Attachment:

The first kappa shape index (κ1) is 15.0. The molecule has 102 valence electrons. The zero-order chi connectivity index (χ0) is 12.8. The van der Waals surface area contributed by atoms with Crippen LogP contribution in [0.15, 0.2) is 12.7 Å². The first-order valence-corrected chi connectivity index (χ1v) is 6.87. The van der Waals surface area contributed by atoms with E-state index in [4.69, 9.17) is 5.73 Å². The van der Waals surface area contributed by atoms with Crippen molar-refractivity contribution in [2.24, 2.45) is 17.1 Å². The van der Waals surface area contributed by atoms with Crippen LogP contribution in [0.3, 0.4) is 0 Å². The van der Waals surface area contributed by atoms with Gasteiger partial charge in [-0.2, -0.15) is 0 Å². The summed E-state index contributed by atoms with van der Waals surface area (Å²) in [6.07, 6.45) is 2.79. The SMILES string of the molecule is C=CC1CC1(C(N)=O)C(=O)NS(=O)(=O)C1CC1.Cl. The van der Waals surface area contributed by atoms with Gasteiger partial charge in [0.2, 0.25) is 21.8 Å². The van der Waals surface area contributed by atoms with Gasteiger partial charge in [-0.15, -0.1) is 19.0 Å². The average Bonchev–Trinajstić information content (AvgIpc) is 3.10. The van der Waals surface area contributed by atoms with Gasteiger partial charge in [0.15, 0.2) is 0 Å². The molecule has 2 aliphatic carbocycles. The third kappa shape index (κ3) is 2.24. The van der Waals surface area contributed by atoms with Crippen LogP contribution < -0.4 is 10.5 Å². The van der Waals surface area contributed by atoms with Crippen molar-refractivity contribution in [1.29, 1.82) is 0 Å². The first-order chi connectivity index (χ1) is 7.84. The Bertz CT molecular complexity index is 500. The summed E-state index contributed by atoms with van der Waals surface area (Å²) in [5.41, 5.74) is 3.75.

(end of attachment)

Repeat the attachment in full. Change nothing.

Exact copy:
The first kappa shape index (κ1) is 15.0. The molecule has 102 valence electrons. The zero-order chi connectivity index (χ0) is 12.8. The van der Waals surface area contributed by atoms with Crippen LogP contribution in [0.15, 0.2) is 12.7 Å². The first-order valence-corrected chi connectivity index (χ1v) is 6.87. The van der Waals surface area contributed by atoms with E-state index in [4.69, 9.17) is 5.73 Å². The van der Waals surface area contributed by atoms with Crippen molar-refractivity contribution in [2.24, 2.45) is 17.1 Å². The van der Waals surface area contributed by atoms with Crippen LogP contribution in [0.3, 0.4) is 0 Å². The van der Waals surface area contributed by atoms with Gasteiger partial charge in [-0.2, -0.15) is 0 Å². The summed E-state index contributed by atoms with van der Waals surface area (Å²) in [6.07, 6.45) is 2.79. The SMILES string of the molecule is C=CC1CC1(C(N)=O)C(=O)NS(=O)(=O)C1CC1.Cl. The van der Waals surface area contributed by atoms with Gasteiger partial charge in [0.2, 0.25) is 21.8 Å². The van der Waals surface area contributed by atoms with Gasteiger partial charge in [-0.15, -0.1) is 19.0 Å². The average Bonchev–Trinajstić information content (AvgIpc) is 3.10. The van der Waals surface area contributed by atoms with Gasteiger partial charge in [0.15, 0.2) is 0 Å². The molecule has 2 aliphatic carbocycles. The third kappa shape index (κ3) is 2.24. The van der Waals surface area contributed by atoms with Crippen LogP contribution < -0.4 is 10.5 Å². The van der Waals surface area contributed by atoms with Crippen molar-refractivity contribution in [1.29, 1.82) is 0 Å². The first-order chi connectivity index (χ1) is 7.84. The Bertz CT molecular complexity index is 500. The summed E-state index contributed by atoms with van der Waals surface area (Å²) in [5.41, 5.74) is 3.75.